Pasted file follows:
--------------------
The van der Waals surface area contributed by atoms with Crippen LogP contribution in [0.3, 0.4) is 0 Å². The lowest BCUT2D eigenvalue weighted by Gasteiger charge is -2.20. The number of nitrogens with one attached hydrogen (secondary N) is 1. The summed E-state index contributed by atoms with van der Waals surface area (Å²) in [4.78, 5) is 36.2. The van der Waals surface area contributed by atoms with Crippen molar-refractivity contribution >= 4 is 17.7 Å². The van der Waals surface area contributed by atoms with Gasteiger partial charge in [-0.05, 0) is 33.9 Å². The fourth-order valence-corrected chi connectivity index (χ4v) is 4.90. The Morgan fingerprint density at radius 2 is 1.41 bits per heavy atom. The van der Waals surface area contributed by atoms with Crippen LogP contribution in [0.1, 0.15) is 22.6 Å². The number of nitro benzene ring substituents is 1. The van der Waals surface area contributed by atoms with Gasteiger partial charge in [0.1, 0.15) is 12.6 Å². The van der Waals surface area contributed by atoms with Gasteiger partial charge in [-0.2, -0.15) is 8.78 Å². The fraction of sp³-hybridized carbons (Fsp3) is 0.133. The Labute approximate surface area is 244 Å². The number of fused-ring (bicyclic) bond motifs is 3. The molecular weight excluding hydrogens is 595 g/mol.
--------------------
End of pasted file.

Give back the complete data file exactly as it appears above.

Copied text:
The van der Waals surface area contributed by atoms with Crippen LogP contribution in [0.3, 0.4) is 0 Å². The lowest BCUT2D eigenvalue weighted by Gasteiger charge is -2.20. The number of nitrogens with one attached hydrogen (secondary N) is 1. The summed E-state index contributed by atoms with van der Waals surface area (Å²) in [4.78, 5) is 36.2. The van der Waals surface area contributed by atoms with Crippen molar-refractivity contribution >= 4 is 17.7 Å². The van der Waals surface area contributed by atoms with Gasteiger partial charge in [-0.05, 0) is 33.9 Å². The fourth-order valence-corrected chi connectivity index (χ4v) is 4.90. The Morgan fingerprint density at radius 2 is 1.41 bits per heavy atom. The van der Waals surface area contributed by atoms with Crippen LogP contribution in [0.1, 0.15) is 22.6 Å². The number of nitro benzene ring substituents is 1. The van der Waals surface area contributed by atoms with Gasteiger partial charge in [0.1, 0.15) is 12.6 Å². The van der Waals surface area contributed by atoms with Gasteiger partial charge in [-0.2, -0.15) is 8.78 Å². The fraction of sp³-hybridized carbons (Fsp3) is 0.133. The Labute approximate surface area is 244 Å². The number of fused-ring (bicyclic) bond motifs is 3. The molecular weight excluding hydrogens is 595 g/mol.